Soybean market shows gain as industry considers carryout

2013-08-19T08:58:00Z Soybean market shows gain as industry considers carryoutBy ANDREA JOHNSON Assistant Editor Minnesota Farm Guide
August 19, 2013 8:58 am  • 

The USDA’s August Crop Production report had a few surprises for the soybean industry.

A resurvey of soybean acres in 14 states reduced the forecasted 2013 harvest by 500,000 acres from the June 28 crop production report.

Average yield is forecast at 42.6 bushels per acre for a 3.255 billion bushel U.S. soybean production in 2013.

The soybean carryout for 2013 does improve to 220 million bushels as opposed to 125 million bushels for the 2012 crop. The 220 million bushel carryout does indicate a tighter crop than earlier anticipated.

The USDA – in their August World Agricultural Supply & Demand Estimates (WASDE) report – raised the average farm gate price of 2013 soybeans to $10.35-$12.35 vs. $9.75-$11.75 per bushel in their July report.

At one elevator in western Minnesota followed in this column, the cash price of soybeans on Aug. 16 was $13.35 per bushel with a basis of 75 cents over. Compared with the price offered on Aug. 2 of $12.32 – the price was $1.03 higher, and the basis was 25 cents higher.

At this same elevator, the bid for new crop soybeans was $11.99 per bushel with a basis of 60 cents under for October delivery.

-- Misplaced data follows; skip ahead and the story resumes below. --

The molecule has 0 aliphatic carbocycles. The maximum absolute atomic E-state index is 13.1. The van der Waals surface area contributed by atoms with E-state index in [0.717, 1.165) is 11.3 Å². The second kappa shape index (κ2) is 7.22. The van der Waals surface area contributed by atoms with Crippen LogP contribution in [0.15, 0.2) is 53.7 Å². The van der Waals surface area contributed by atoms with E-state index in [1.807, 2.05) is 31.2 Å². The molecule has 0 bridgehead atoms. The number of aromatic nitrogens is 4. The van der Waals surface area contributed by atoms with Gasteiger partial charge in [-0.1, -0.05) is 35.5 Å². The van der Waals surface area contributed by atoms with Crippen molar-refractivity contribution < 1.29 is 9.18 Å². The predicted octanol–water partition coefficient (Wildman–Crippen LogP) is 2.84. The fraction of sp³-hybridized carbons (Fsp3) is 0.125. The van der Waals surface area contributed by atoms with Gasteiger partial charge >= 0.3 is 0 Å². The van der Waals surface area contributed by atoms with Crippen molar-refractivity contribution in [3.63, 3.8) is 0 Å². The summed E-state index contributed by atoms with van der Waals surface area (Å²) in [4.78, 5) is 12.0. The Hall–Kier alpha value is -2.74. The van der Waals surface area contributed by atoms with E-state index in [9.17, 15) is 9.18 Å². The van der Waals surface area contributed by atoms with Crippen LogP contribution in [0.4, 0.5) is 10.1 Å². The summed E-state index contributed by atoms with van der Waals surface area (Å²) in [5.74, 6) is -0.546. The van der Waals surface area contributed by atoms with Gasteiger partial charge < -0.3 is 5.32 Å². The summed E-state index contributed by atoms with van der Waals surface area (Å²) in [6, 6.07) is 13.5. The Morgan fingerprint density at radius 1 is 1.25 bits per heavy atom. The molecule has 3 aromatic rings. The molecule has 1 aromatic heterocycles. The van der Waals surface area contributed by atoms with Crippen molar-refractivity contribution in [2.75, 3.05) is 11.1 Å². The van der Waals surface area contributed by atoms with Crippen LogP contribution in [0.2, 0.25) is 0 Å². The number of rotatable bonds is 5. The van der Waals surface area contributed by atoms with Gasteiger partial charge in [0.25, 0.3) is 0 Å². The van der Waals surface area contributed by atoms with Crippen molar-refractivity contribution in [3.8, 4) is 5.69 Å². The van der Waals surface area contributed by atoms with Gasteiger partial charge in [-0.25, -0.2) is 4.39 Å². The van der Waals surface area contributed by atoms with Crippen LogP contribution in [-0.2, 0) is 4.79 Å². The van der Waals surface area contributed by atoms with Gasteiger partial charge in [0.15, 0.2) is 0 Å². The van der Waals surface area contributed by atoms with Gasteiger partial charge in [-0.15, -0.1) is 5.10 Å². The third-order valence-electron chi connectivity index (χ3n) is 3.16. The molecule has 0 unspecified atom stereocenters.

“There are a lot of sales that have not been made. That $13 November mark is a very difficult level to break through, but we’re not that far away from it. If you think you need to be making sales, because you don’t have enough sold, I would target the $12.90 futures,” said Betsy Jensen, grain marketing analyst and farmer from Stephen, Minn. Jensen is also the editor of “Prairie Grains.”

On the CME Board the soybean futures on Aug. 16 traded with September at $12.82, November at $12.585, January at $12.60, March at $12.505 and May at $12.34 per bushel.

Compared with prices on Aug. 2, September was 70.5 cents higher, November was 78.5 cents higher, January was 75 cents higher, March was 62.5 cents higher, and May was 45 cents higher.

The market turned to an inverse model once again – paying less for storing beans vs. selling them right away.

“I’m worried that farmers are thinking of 2012 futures prices, and not 2013,” said Jensen, who markets her own soybeans. “I would really go home, look at the charts, and see where 2013 prices have been trading.

“In the past six months, they haven’t been to $14 or $15. That was the 2012 crop. This crop has topped out around that $13.25 mark. Just remember that November soybeans are back up to recent contract highs.”

Jensen added that the November 2013 soybean contract only traded at $14 for a short time in August 2012.

“Don’t let your memory be clouded by the 2012 crop,” she said.

Exports sales remained strong in mid-August. The USDA reported on Aug. 15 that weekly export sales were 1.893 million metric tons (69 million bushels), and an additional 410,000 tons (15 million bushels) in sales were announced on Aug. 16.

“The U.S. dollar index gets ignored during the summer, but it’s definitely something that farmers may want to take a peek at,” said Jensen, adding that the dollar’s value has declined since hitting a three-year high in July. This improves the opportunities for foreign buyers to purchase U.S. soybeans.

She pointed out that the Chinese economy is starting to slow down. It’s growing, but at a slower pace.

“China continues to grow, but it is not the freight train coming through like it has been for a few years,” she said.

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